by clicking the arrows at the side of the page, or by using the toolbar.
by clicking anywhere on the page.
by dragging the page around when zoomed in.
by clicking anywhere on the page when zoomed in.
web sites or send emails by clicking on hyperlinks.
Email this page to a friend
Search this issue
Index - jump to page or section
Archive - view past issues
Memento : Issue 23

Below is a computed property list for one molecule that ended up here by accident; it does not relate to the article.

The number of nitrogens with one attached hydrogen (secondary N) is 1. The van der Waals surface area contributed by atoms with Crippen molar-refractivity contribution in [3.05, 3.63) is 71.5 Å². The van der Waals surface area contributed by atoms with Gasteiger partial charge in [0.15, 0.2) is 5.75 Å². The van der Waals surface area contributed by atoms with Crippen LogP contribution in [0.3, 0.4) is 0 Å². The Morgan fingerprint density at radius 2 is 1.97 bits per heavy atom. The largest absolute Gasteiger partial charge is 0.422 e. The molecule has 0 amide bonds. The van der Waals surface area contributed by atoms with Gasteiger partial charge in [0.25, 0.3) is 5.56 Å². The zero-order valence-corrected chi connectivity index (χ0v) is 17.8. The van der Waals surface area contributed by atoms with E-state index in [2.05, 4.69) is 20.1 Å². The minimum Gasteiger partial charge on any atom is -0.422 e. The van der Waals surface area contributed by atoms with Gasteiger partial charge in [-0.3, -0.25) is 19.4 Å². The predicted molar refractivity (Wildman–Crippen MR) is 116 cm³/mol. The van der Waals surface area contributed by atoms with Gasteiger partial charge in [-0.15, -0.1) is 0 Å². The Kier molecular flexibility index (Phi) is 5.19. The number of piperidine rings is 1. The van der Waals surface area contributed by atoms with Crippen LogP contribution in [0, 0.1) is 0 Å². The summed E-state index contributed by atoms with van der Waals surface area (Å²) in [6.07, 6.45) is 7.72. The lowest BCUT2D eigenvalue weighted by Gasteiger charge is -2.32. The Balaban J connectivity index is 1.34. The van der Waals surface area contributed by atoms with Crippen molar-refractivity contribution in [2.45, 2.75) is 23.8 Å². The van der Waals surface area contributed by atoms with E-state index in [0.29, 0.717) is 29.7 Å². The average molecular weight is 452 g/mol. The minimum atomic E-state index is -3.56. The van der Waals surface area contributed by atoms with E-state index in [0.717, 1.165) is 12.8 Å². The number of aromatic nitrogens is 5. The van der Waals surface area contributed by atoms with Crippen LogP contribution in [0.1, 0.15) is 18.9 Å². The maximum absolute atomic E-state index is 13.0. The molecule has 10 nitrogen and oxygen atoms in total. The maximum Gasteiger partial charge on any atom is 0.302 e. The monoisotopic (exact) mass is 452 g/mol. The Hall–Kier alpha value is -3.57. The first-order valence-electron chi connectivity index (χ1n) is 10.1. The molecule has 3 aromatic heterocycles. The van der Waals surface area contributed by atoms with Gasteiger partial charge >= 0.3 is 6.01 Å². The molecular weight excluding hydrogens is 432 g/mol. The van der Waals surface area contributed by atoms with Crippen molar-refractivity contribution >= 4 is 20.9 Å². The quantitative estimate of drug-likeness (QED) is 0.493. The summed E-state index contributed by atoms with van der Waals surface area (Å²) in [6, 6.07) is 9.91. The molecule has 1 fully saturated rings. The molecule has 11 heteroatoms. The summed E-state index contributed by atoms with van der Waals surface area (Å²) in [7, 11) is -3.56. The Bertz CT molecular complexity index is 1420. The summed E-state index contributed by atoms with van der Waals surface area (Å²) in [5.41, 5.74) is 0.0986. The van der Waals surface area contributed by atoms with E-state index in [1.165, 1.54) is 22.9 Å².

5 may 2003 memento adies in the Lodge L Speaking at Old Parliament House as part of a 1997 lecture series on Prime Ministers, former Prime Minister Gough Whitlam commented: A view is held, and sometimes expressed in the Whitlam household, that wives of Prime Ministers are more highly regarded and widely loved than Prime Ministers themselves, both during and after their time in office. This statement, albeit somewhat tongue-in-cheek, highlights the unique position of prime ministerial wives. Compared with their famous spouses, however, relatively little is known about their achievements. Our Australia's Prime Ministers website and research guides on prime ministers shed some light on the public role of the wives of our nation's leaders. Enid Lyons, wife of Australia's tenth prime minister, Joseph Lyons, was the first woman to be elected to the House of Representatives. She was publicly involved in politics from the outset, even spending her honeymoon at a Premiers Conference. She was also a staunch advocate of women's rights. After campaigning actively on behalf of her husband for many years, Enid Lyons entered federal politics herself in 1943, four years after his death. All the while she managed the large and scattered Lyons family and battled periods of ill health. At the birth of her first child she suffered a broken pelvis, which was not diagnosed until after the birth of her twelfth, and last, child. Margaret Whitlam also gained public attention as an outspoken prime ministerial wife. Recently named a 'National Living Treasure', she has been a champion swimmer, social worker, magazine columnist, and passionate advocate for women's rights and social causes. She has also played host to hundreds of official visitors including Queen Elizabeth II and Germaine Greer. Margaret Whitlam has continued her public career for more than 25 years since the dismissal of the Whitlam government in 1975, and was awarded the Order of Australia in 1983. For more fascinating facts about these and other prime ministerial wives, visit the Australia's Prime Ministers website at primeministers.naa.gov.au. You can also explore our series of research guides on prime ministers and their wives. The second one, Joseph Lyons: Guide to Archives of Australia's Prime Ministers by Susan Marsden, lists records relating to both Joseph and Enid Lyons. Also available is Our First Six, a guide to records on Australia's first six prime ministers and their wives, written by Susan Marsden and Roslyn Russell. The guides cost $19.95 and can be purchased online through our website, by phoning (02) 6212 3609, emailing firstname.lastname@example.org, or visiting one of our offices. They can also be viewed online on our website at www.naa.gov.au. Margaret Whitlam with Diana Waite (left) of WA and Juliet Mitchell (right) of UK at the Women and Politics conference, Canberra, 1975. NAA: 6180, 5/9/75/16 Enid Lyons. NAA: SP1011, 3062